Additionally, spammers typically don’t attempt to hide their identity or pose as someone else. Cyber criminals sending phishing emails specifically disguise themselves to give the recipient a false sense of trust.

On top of that, spam is usually easier to avoid than phishing emails. Many email service providers implement sophisticated spam filters and other helpful email security features to block spam.

The US Congress also passed the CAN-SPAM Act in 2013, which requires transparency across all commercial email messages and requires opt-out links on these emails.

How to Identify a Phishing Email

When sending a phishing email, cybercriminals will do their best to pose as a sender you already know. For example, many phishing emails impersonate major corporations such as Amazon, Google, PayPal, and more.

At first glance, these fraudulent emails might look normal. However, there are a few telltale signs that can give them away. These include:

  • Incorrect email address: Before you even open an email, it’s important to look at the sender’s address. While they may have changed their name to “Customer Support” or something equally vague, the email address is often still from a public domain, such as Gmail or Yahoo. Even if they do have a private email domain, the name is often misspelled. For example, the domain name might be “@amzon.com” rather than “@amazon.com”.
  • Spelling and grammar mistakes: Phishing emails may contain spelling and grammar mistakes. They may also use odd greetings, such as “dear” or “salutations”.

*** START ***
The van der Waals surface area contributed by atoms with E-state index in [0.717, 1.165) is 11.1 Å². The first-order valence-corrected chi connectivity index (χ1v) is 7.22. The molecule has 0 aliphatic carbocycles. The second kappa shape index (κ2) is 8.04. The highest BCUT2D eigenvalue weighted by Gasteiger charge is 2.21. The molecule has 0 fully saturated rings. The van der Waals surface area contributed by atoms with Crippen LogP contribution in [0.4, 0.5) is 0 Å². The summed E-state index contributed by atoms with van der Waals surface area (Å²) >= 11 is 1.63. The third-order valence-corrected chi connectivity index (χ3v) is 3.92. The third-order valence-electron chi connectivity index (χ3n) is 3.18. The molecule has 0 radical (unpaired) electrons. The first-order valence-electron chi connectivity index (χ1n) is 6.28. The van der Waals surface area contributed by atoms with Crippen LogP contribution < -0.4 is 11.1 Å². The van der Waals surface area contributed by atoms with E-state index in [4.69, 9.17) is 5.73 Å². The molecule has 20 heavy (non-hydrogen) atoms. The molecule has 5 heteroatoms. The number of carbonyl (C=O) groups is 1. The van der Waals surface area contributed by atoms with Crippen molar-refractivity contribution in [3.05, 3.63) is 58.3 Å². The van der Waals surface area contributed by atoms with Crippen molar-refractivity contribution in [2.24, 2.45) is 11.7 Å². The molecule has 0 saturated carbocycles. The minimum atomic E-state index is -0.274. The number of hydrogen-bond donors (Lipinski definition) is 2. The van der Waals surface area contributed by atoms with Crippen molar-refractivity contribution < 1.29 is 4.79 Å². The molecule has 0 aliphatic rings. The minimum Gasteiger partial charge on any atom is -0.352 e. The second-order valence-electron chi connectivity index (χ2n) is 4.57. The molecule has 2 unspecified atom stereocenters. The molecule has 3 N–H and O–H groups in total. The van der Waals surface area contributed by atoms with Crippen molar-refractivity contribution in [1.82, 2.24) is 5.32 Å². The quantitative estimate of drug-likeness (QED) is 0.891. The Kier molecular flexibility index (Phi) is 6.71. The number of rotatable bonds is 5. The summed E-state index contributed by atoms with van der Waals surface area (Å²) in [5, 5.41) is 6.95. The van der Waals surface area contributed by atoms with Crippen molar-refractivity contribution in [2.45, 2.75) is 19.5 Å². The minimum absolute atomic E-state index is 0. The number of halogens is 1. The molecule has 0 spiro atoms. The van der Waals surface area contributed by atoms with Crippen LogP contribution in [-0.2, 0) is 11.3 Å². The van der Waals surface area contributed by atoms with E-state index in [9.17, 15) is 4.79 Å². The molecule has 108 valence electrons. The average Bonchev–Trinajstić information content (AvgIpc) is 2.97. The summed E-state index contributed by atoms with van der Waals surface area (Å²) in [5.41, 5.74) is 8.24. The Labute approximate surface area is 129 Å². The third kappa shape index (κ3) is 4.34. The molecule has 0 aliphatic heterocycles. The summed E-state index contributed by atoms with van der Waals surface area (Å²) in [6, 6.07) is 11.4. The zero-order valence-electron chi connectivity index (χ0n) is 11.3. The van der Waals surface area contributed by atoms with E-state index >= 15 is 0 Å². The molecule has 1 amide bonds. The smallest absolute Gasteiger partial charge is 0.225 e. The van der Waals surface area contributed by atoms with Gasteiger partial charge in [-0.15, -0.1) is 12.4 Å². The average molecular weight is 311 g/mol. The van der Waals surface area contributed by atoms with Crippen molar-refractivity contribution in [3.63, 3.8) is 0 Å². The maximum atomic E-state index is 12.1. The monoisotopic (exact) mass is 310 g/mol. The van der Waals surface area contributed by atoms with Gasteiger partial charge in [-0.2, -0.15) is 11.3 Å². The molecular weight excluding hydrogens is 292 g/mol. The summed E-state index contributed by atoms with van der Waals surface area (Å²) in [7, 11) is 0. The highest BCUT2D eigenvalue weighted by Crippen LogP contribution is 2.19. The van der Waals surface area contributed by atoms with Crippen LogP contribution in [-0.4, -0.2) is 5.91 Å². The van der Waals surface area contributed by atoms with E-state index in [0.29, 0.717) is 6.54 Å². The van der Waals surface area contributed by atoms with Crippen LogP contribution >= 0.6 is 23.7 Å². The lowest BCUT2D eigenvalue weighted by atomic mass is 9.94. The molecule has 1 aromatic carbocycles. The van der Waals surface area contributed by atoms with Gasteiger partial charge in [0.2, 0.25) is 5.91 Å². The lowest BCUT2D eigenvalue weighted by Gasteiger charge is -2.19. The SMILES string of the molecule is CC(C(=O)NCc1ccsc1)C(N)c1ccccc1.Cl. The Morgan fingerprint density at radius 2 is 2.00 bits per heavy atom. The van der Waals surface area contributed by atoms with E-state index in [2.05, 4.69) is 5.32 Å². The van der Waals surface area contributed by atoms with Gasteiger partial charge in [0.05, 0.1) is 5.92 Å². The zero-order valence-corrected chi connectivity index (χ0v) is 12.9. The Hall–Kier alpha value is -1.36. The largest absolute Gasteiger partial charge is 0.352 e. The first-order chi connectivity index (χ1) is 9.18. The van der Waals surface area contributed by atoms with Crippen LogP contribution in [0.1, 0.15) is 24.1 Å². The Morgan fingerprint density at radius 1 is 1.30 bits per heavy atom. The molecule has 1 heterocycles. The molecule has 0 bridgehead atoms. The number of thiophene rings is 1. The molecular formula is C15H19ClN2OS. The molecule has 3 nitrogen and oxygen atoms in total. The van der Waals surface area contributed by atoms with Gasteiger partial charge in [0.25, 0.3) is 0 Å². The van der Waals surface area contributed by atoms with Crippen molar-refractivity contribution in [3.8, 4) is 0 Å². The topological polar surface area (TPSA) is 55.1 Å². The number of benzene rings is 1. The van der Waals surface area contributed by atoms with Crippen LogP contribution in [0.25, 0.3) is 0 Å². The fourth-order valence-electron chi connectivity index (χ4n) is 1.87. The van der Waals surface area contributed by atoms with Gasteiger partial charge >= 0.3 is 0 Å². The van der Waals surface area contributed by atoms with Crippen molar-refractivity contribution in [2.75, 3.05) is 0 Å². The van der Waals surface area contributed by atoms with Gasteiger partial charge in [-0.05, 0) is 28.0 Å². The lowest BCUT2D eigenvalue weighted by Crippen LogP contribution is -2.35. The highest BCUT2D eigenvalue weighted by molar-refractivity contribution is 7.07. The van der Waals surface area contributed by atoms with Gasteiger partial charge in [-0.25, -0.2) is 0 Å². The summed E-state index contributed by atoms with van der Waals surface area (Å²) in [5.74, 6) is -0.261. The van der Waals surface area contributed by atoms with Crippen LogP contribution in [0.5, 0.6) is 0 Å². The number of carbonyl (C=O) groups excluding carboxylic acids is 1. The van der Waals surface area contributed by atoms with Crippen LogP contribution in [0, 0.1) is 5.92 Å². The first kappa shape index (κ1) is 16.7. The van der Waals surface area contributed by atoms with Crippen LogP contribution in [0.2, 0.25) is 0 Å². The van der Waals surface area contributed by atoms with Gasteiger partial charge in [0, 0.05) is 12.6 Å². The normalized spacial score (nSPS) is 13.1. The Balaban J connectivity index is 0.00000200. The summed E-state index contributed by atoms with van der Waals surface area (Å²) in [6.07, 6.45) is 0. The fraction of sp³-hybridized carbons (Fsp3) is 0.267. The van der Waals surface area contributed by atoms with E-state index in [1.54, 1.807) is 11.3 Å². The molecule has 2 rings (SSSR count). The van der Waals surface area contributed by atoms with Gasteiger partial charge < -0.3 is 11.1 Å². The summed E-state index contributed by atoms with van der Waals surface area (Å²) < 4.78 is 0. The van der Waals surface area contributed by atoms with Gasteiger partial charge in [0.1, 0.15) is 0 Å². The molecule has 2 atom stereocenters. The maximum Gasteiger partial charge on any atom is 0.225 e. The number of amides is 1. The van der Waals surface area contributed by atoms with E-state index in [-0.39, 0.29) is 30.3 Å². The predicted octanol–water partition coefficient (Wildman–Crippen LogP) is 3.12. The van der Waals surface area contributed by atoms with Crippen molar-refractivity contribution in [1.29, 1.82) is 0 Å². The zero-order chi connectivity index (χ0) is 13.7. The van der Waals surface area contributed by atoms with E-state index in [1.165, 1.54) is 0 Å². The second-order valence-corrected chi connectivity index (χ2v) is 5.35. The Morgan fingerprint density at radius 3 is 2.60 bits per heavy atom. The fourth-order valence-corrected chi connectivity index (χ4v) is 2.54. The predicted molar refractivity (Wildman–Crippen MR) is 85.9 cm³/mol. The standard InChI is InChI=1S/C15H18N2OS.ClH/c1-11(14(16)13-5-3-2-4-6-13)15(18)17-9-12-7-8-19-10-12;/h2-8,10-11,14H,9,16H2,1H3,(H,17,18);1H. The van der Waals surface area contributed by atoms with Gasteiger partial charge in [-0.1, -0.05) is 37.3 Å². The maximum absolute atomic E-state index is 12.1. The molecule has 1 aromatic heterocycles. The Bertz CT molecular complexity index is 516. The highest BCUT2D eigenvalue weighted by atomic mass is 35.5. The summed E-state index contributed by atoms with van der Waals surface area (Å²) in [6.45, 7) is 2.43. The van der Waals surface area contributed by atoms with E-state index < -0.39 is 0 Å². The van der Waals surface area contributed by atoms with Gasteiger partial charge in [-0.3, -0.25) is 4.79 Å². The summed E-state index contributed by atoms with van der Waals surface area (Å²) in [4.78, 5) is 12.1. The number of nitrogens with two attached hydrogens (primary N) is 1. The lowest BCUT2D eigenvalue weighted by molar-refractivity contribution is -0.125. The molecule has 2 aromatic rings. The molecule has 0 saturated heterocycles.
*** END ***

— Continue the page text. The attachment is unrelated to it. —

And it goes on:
• Lacking a Human Quality: In addition to errors, many phishing emails are now being generated by A.I., so keep an eye out for emails that lack a human quality.
  • Strange attachments: Many phishing emails contain attachments with spyware or other malware designed to capture sensitive digital information. These attachments are often accompanied by vague body text.
  • Suspicious links: Additionally, these fraudulent emails often include suspicious links disguised as links to popular websites like Amazon, Netflix, or Buzzfeed.
  • Requests for sensitive information: If an email has a direct request for bank account information, social security numbers, or other highly personal details, it’s likely a phishing scam.
  • Sense of urgency: Phishing scams use a variety of techniques to urge the victim to act immediately. Watch out for emails demanding urgent action.
  • Offers that are ‘too good to be true’: Phishing emails will often say the victim has won a sweepstakes they didn’t apply to or received a high-paying job offer.

Tips for Avoiding a Phishing Scam

Having a proactive cybersecurity strategy will help you avoid phishing scams. Here are some tips to help you stay safe from these frustrating emails.

  • Be vigilant with your inbox: One of the most effective ways to avoid phishing is simply to be very cautious when opening your emails. Know the signs of a phishing email, and avoid clicking on links and attachments from unknown senders.
  • Install antivirus software and other security programs: Security programs can help filter out malware from email attachments and provide other protections.
  • Use multi-factor authentication when possible: Multi-factor authentication adds an extra layer of security to your accounts, making it more difficult for cybercriminals to access your accounts even if your password is compromised.
  • Be careful when sharing your email address: Try to only share your email with trusted parties. While you may still receive phishing emails, limiting exposure will limit your frequency.